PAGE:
Answered by Legionary of Christ Father Edward McNamara, professor of liturgy and sacramental theology and director of the Sacerdos Institute at the Regina Apostolorum university.
Q: I am a retired missionary diocesan priest. In our residence we have a room turned into a chapel. There is a small tabernacle fixed on to the wall on a small, 3-by-2-feet slab plate. In the Lenten season, can we decorate the tabernacle with a flower vase? — S.K., Gunadala, Krishna, Andhra Pradesh, India
A: The Roman Missal does not go into great detail regarding flowers during Lent. To wit:
“305. Moderation should be observed in the decoration of the altar. During Advent, the floral decoration of the altar should be marked by a moderation suited to the character of this season, without expressing prematurely the full joy of the Nativity of the Lord. During Lent, it is forbidden for the altar to be decorated with flowers. Laetare Sunday (Fourth Sunday of Lent), Solemnities, and Feasts are exceptions. Floral decorations should always be done with moderation and placed around the altar rather than on its mensa.”
The circular letter Paschalis Sollemnitatis of the Congregation for Divine Worship regarding the celebration of Lent and Easter says the following:
“17. ‘In Lent, the altar should not be decorated with flowers, and musical instruments may be played only to give necessary support to the singing.’ This is in order that the penitential character of the season be preserved.
“25. On the fourth Sunday of Lent, Laetare, and in solemnities and feasts, musical instruments may be played and the altar decorated with flowers. Rose-colored vestments may be worn on this Sunday.
“26. The practice of covering the crosses and images in the church may be observed if the episcopal conference should so decide. The crosses are to be covered until the end of the celebration of the Lord’s passion on Good Friday. Images are to remain covered until the beginning of the Easter Vigil.”
Although it has no legal standing in India, the U.S. bishops’ conference document “Built of Living Stones” has some useful pointers:
“124. Plans for seasonal decorations should include other areas besides the sanctuary. Decorations are intended to draw people to the true nature of the mystery being celebrated rather than being ends in themselves. Natural flowers, plants, wreaths, and fabric hangings, and other seasonal objects can be arranged to enhance the primary liturgical points of focus. The altar should remain clear and free-standing, not walled in by massive floral displays or the Christmas crib, and pathways in the narthex, nave, and sanctuary should remain clear.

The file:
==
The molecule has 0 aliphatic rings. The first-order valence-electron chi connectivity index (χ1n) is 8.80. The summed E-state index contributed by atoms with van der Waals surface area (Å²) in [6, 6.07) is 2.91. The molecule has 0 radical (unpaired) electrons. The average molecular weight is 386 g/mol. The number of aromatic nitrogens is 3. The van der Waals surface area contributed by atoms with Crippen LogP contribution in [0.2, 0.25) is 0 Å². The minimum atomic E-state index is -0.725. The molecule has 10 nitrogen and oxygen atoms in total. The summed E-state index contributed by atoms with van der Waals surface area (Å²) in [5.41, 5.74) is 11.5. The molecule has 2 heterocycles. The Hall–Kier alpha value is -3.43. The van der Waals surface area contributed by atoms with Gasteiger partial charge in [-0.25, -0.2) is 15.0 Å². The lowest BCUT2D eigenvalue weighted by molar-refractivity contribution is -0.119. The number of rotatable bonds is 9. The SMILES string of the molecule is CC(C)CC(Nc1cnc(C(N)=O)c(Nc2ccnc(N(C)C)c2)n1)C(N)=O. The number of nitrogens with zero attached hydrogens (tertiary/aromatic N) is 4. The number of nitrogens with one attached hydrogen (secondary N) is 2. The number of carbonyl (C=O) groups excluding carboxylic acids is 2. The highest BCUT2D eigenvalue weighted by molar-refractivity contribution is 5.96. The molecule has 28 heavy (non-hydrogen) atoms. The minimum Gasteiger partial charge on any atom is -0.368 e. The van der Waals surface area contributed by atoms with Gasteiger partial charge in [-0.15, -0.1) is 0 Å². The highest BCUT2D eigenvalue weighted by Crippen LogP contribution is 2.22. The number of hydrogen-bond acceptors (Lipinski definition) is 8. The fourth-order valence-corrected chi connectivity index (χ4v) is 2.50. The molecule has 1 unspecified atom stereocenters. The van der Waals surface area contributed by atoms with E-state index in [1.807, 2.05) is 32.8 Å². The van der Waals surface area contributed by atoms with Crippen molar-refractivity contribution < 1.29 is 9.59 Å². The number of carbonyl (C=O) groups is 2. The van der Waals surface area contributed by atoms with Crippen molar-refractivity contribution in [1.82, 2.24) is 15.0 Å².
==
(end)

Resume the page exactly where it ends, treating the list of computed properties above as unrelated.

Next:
“129. The use of living flowers and plants, rather than artificial greens, serves as a reminder of the gift of life God has given to the human community. Planning for plants and flowers should include not only the procurement and placement but also the continuing care needed to sustain living things.”
Also useful are the indications of the liturgy office of the bishops’ conference of England and Wales:
“The use of fresh flowers is encouraged as a way of engaging in the beauty and dignity of celebration. Discerning use of flowers can indicate the relative importance of particular occasions, and signify the keeping of particular seasons.
“• During Advent the floral decoration of the church should be in keeping with the season, not anticipating the full joy of the Nativity of the Lord.
“• During Lent, the church is not to be decorated with flowers. Laetare Sunday (Fourth Sunday of Lent), Solemnities, and Feasts are exceptions to this rule. Flowers used on these days should be removed after Evening Prayer II.
“Artificial flowers and plants should not be used. Dried flowers, ferns, and sprays may be used, particularly in winter months.
“Care should be taken to use flowers to guide the eye to the various centers of liturgical action – for example, the entrance to the Church, the ambo, the altar, the presider’s chair; on other occasions the font, the place for reserving the sacred oils etc.
“Moderation should be observed when decorating altars. Floral decorations should always be modest and placed around the altar rather than on top of it.”
It is noteworthy that almost none of these documents mention decorating the tabernacle with flowers. This is perhaps because tabernacles by themselves are designed to center the attention of the faithful and so have a prominent place whether they are in a separate chapel or in the sanctuary.
Likewise, tabernacles require ease of access and so it would not be correct to place decorative elements that might impede this. However, even though the decoration of tabernacles is not mentioned, it is quite common during the year to have some flowers in Eucharistic chapels or in the vicinity of the tabernacle.
Since the prohibition of flowers before the altar during Lent is quite clear, I think that liturgical logic would extend this prohibition to all other places in the church building, including before the tabernacle.
A possible exception might be during solemn prolonged exposition of the Blessed Sacrament as this is done to honor Christ in a special and public way.